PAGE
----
Japanese Soufflé Pancakes Are A Uniquely Sweet Treat, But There's One Downside

You're in a quaint café in Harajuku and have ordered their specialty: Jiggly and soft Japanese soufflé pancakes. Before you, a plate of their infamous pancakes arrives, and they are fluffy and cloud-like. Unlike traditional pancakes that rely on baking powder for chemical leavening, Japanese soufflé pancakes achieve their remarkable height and pillowy finish through meticulously whipped egg whites, creating a texture that's airy and rich, akin to Japanese cheesecakes. Each bite has a melt-in-your-mouth sensation, like eating a marshmallow.

While Japanese soufflé pancakes are a novel dish, there's one downside: They deflate quickly. The same airiness from whipped egg whites that gives these pancakes their charm also makes them prone to deflating. Why? Well, air escapes, like it does with untied balloons. One key when making these at home is to move quickly, from skillet or frying pan to serving plate. Enjoy immediately, on their own, or dusted with powdered sugar. A drizzle of maple syrup also works and we love them covered with whipped cream, dusted with matcha powder, and topped with slices of fresh strawberries.

Another key to perfecting this dish at home is patience. These exquisite delights require low heat over stop top and light steaming in the covered skillet or pan. You often end up with burnt or deflated pancakes if you rush the cooking process.

Crafting the perfect Japanese soufflé pancake

While rewarding, recreating Japanese soufflé pancakes at home can be challenging for novices. (Honestly, it's daunting, even for the pros!) We recommend Tasting Table recipe developer Jennine Bryant's soufflé pancakes recipe.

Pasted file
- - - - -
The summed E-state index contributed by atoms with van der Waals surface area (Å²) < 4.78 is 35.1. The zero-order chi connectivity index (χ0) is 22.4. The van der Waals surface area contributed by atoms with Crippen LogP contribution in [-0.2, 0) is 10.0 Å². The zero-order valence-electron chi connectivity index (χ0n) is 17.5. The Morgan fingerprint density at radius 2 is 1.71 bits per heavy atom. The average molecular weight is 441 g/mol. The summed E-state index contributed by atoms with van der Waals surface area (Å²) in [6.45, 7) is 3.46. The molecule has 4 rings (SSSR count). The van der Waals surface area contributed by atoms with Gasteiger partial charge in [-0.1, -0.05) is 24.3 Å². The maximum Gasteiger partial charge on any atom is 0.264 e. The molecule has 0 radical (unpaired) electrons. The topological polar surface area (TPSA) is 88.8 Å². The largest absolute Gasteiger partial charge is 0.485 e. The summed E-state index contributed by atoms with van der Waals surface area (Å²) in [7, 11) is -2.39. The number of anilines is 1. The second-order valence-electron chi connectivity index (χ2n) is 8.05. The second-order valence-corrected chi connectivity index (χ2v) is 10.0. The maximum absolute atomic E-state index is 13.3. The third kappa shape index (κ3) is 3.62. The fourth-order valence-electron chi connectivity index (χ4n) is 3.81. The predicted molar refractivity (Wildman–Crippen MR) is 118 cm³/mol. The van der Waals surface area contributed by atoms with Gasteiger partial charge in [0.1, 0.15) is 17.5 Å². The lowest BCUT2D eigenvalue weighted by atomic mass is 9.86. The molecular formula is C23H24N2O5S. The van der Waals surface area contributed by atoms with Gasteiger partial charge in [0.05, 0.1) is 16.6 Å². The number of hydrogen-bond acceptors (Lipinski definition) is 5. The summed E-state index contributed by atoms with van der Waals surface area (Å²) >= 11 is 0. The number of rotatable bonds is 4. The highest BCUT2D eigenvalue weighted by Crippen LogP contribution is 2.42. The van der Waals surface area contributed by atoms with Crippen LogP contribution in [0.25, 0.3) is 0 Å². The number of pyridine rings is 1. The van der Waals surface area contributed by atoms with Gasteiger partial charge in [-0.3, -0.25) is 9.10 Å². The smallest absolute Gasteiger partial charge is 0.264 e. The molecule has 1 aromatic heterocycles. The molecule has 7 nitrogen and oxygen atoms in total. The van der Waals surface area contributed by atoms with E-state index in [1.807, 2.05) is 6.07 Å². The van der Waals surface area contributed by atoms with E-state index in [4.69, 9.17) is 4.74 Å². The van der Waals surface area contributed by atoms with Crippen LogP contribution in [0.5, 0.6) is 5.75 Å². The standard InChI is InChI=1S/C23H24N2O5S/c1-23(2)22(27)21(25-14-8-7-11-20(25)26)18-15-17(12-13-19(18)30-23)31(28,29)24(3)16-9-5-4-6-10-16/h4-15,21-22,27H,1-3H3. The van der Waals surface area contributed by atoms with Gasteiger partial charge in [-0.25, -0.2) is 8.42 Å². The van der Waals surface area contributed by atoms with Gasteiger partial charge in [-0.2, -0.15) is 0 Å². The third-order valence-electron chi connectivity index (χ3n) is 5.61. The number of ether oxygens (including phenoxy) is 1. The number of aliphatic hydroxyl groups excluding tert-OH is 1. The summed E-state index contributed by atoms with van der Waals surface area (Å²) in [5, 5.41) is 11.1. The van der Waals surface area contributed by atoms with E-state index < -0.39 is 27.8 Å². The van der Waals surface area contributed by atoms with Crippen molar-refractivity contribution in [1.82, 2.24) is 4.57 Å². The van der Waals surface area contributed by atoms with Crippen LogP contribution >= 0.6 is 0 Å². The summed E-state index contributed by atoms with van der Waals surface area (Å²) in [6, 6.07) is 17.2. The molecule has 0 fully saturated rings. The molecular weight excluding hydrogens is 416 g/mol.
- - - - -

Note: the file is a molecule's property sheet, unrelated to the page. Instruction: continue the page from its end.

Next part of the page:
The process begins with separating the egg whites from the yolks. With the yolks, prepare a smooth batter with flour, sugar, milk, and a little baking powder, and set it aside. Then, whip the egg whites until stiff peaks form. Gently fold the beaten egg yolks into the yolk batter. Overmixing at this point would result in flat pancakes. Your final batter should be thick, creamy, and stable enough to hold shape in the pan, the cornerstone of these fluffy pancakes.

From there, set a lightly greased frying pan or skillet over low heat. Pipe or scoop the batter onto the pan, starting with a small amount and gradually building up. The goal is to create tall, stable pancakes as you layer more batter. Add a little water to the pan around the pancakes and cover with a lid. The purpose of the water is to steam the pancakes. A few minutes later, remove the lid and carefully flip the pancakes. Many people fail at this point. But if you succeed, you'll have fluffy and jiggly Japanese soufflé pancakes ready for enjoyment.

Just remember they will naturally deflate a little once removed from heat. There's no escaping this.